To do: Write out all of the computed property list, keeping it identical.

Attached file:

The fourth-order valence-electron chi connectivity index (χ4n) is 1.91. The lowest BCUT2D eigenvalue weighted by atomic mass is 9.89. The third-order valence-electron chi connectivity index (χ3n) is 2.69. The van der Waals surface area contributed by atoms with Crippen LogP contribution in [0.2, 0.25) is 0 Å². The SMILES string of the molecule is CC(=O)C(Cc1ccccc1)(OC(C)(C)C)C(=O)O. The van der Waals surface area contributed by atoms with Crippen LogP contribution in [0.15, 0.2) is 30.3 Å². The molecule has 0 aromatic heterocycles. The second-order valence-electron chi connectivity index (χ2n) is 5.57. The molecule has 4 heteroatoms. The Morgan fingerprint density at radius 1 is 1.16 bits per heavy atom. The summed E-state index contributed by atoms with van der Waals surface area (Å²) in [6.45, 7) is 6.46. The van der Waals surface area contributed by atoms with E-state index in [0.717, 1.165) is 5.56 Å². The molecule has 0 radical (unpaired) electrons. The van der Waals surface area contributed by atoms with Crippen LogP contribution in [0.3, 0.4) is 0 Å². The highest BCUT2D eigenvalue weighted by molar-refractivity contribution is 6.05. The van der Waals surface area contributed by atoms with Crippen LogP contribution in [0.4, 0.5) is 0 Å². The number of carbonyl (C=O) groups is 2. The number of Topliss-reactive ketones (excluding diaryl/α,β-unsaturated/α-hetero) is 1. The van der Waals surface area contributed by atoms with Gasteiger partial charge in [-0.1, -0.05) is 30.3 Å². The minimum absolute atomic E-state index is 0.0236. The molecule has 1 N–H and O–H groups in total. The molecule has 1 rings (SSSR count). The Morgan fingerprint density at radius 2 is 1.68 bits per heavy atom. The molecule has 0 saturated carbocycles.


The fourth-order valence-electron chi connectivity index (χ4n) is 1.91. The lowest BCUT2D eigenvalue weighted by atomic mass is 9.89. The third-order valence-electron chi connectivity index (χ3n) is 2.69. The van der Waals surface area contributed by atoms with Crippen LogP contribution in [0.2, 0.25) is 0 Å². The SMILES string of the molecule is CC(=O)C(Cc1ccccc1)(OC(C)(C)C)C(=O)O. The van der Waals surface area contributed by atoms with Crippen LogP contribution in [0.15, 0.2) is 30.3 Å². The molecule has 0 aromatic heterocycles. The second-order valence-electron chi connectivity index (χ2n) is 5.57. The molecule has 4 heteroatoms. The Morgan fingerprint density at radius 1 is 1.16 bits per heavy atom. The summed E-state index contributed by atoms with van der Waals surface area (Å²) in [6.45, 7) is 6.46. The van der Waals surface area contributed by atoms with E-state index in [0.717, 1.165) is 5.56 Å². The molecule has 0 radical (unpaired) electrons. The van der Waals surface area contributed by atoms with Crippen LogP contribution in [0.3, 0.4) is 0 Å². The highest BCUT2D eigenvalue weighted by molar-refractivity contribution is 6.05. The van der Waals surface area contributed by atoms with Crippen LogP contribution in [0.4, 0.5) is 0 Å². The number of carbonyl (C=O) groups is 2. The number of Topliss-reactive ketones (excluding diaryl/α,β-unsaturated/α-hetero) is 1. The van der Waals surface area contributed by atoms with Gasteiger partial charge in [-0.1, -0.05) is 30.3 Å². The minimum absolute atomic E-state index is 0.0236. The molecule has 1 N–H and O–H groups in total. The molecule has 1 rings (SSSR count). The Morgan fingerprint density at radius 2 is 1.68 bits per heavy atom. The molecule has 0 saturated carbocycles.